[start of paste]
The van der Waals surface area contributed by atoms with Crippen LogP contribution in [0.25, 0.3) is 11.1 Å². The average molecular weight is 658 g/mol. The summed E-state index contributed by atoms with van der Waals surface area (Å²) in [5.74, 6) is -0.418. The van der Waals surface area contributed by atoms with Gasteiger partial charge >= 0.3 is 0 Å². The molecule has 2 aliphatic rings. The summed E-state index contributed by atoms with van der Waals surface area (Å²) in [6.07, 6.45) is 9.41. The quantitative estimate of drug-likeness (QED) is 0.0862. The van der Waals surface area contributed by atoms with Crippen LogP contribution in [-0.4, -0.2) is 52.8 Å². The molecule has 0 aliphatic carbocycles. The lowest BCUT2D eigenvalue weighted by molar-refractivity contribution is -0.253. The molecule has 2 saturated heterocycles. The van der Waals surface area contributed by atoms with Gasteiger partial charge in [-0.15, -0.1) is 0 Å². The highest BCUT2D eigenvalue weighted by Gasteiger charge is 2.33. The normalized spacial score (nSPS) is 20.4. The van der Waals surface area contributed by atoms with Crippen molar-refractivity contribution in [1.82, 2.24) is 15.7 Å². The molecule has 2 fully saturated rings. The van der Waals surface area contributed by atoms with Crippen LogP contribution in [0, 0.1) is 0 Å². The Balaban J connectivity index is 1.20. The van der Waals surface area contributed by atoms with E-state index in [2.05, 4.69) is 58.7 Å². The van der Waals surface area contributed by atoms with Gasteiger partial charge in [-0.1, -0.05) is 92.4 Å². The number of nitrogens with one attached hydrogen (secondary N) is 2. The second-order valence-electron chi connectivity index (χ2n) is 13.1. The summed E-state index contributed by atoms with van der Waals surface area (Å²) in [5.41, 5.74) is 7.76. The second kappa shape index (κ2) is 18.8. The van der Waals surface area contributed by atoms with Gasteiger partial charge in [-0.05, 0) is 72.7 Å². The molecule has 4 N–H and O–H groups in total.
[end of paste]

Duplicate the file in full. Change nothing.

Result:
The van der Waals surface area contributed by atoms with Crippen LogP contribution in [0.25, 0.3) is 11.1 Å². The average molecular weight is 658 g/mol. The summed E-state index contributed by atoms with van der Waals surface area (Å²) in [5.74, 6) is -0.418. The van der Waals surface area contributed by atoms with Gasteiger partial charge >= 0.3 is 0 Å². The molecule has 2 aliphatic rings. The summed E-state index contributed by atoms with van der Waals surface area (Å²) in [6.07, 6.45) is 9.41. The quantitative estimate of drug-likeness (QED) is 0.0862. The van der Waals surface area contributed by atoms with Crippen LogP contribution in [-0.4, -0.2) is 52.8 Å². The molecule has 0 aliphatic carbocycles. The lowest BCUT2D eigenvalue weighted by molar-refractivity contribution is -0.253. The molecule has 2 saturated heterocycles. The van der Waals surface area contributed by atoms with Gasteiger partial charge in [-0.15, -0.1) is 0 Å². The highest BCUT2D eigenvalue weighted by Gasteiger charge is 2.33. The normalized spacial score (nSPS) is 20.4. The van der Waals surface area contributed by atoms with Crippen molar-refractivity contribution in [1.82, 2.24) is 15.7 Å². The molecule has 2 fully saturated rings. The van der Waals surface area contributed by atoms with Crippen LogP contribution in [0, 0.1) is 0 Å². The Balaban J connectivity index is 1.20. The van der Waals surface area contributed by atoms with E-state index in [2.05, 4.69) is 58.7 Å². The van der Waals surface area contributed by atoms with Gasteiger partial charge in [-0.1, -0.05) is 92.4 Å². The number of nitrogens with one attached hydrogen (secondary N) is 2. The second-order valence-electron chi connectivity index (χ2n) is 13.1. The summed E-state index contributed by atoms with van der Waals surface area (Å²) in [5.41, 5.74) is 7.76. The second kappa shape index (κ2) is 18.8. The van der Waals surface area contributed by atoms with Gasteiger partial charge in [-0.05, 0) is 72.7 Å². The molecule has 4 N–H and O–H groups in total.